Upper Respiratory Infection, Adult
An upper respiratory infection (URI) is a common viral infection of the nose, throat, and upper air passages that lead to the lungs. The most common type of URI is the common cold. URIs usually get better on their own, without medical treatment.
What are the causes?
A URI is caused by a virus. You may catch a virus by:
Breathing in droplets from an infected person's cough or sneeze.
Touching something that has been exposed to the virus (contaminated) and then touching your mouth, nose, or eyes.
What increases the risk?
You are more likely to get a URI if:
You are very young or very old.
It is autumn or winter.
You have close contact with others, such as at a daycare, school, or health care facility.
You have long-term (chronic) heart or lung disease.
You have a weakened disease-fighting (immune) system.
You have nasal allergies or asthma.
You are experiencing a lot of stress.
You work in an area that has poor air circulation.
You have poor nutrition.
What are the signs or symptoms?
A URI usually involves some of the following symptoms:
Runny or stuffy (congested) nose.
Loss of appetite.
Pain in your forehead, behind your eyes, and over your cheekbones (sinus pain).
Redness or irritation of the eyes.
Pressure in the ears or face.
How is this diagnosed?
This condition may be diagnosed based on your medical history and symptoms, and a physical exam. Your health care provider may use a cotton swab to take a mucus sample from your nose (nasal swab). This sample can be tested to determine what virus is causing the illness.
How is this treated?
URIs usually get better on their own within 7–10 days. You can take steps at home to relieve your symptoms. Medicines cannot cure URIs, but your health care provider may recommend certain medicines to help relieve symptoms, such as:
Over-the-counter cold medicines.
Cough suppressants. Coughing is a type of defense against infection that helps to clear the respiratory system, so take these medicines only as recommended by your health care provider.
Follow these instructions at home:
Gargle with a salt-water mixture 3–4 times a day or as needed. To make a salt-water mixture, completely dissolve ½–1 tsp of salt in 1 cup of warm water.
Use a cool-mist humidifier to add moisture to the air. This can help you breathe more easily.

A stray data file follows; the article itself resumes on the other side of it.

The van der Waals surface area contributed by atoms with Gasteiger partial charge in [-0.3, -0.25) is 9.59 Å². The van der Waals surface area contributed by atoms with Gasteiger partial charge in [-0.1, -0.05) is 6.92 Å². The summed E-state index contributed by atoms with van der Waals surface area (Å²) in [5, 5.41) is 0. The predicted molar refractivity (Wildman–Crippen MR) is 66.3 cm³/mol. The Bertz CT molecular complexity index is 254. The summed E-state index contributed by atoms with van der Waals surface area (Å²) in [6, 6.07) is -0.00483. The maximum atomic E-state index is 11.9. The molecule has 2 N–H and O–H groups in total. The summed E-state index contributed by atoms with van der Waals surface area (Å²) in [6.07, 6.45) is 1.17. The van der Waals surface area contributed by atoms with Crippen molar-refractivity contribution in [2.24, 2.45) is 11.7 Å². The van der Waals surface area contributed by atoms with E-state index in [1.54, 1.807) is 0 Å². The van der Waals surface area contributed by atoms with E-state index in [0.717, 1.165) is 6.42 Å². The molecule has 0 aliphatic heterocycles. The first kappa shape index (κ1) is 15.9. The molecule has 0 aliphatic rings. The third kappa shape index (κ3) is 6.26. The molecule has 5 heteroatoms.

Eating and drinking
Take over-the-counter and prescription medicines only as told by your health care provider. These include cold medicines, fever reducers, and cough suppressants.
Do not use any products that contain nicotine or tobacco, such as cigarettes and e-cigarettes. If you need help quitting, ask your health care provider.
Stay away from secondhand smoke.
Stay up to date on all immunizations, including the yearly (annual) flu vaccine.
Keep all follow-up visits as told by your health care provider. This is important.
How to prevent the spread of infection to others
- URIs can be passed from person to person (are contagious). To prevent the infection from spreading:
Wash your hands often with soap and water. If soap and water are not available, use hand sanitizer.
Avoid touching your mouth, face, eyes, or nose.
Cough or sneeze into a tissue or your sleeve or elbow instead of into your hand or into the air.
Contact a health care provider if:
You are getting worse instead of better.
You have a fever or chills.
Your mucus is brown or red.
You have yellow or brown discharge coming from your nose.
You have pain in your face, especially when you bend forward.
You have swollen neck glands.
You have pain while swallowing.
You have white areas in the back of your throat.
An upper respiratory infection (URI) is a common infection of the nose, throat, and upper air passages that lead to the lungs.
A URI is caused by a virus.
URIs usually get better on their own within 7–10 days.
Medicines cannot cure URIs, but your health care provider may recommend certain medicines to help relieve symptoms.
This information is not intended to replace advice given to you by your health care provider. Make sure you discuss any questions you have with your health care provider.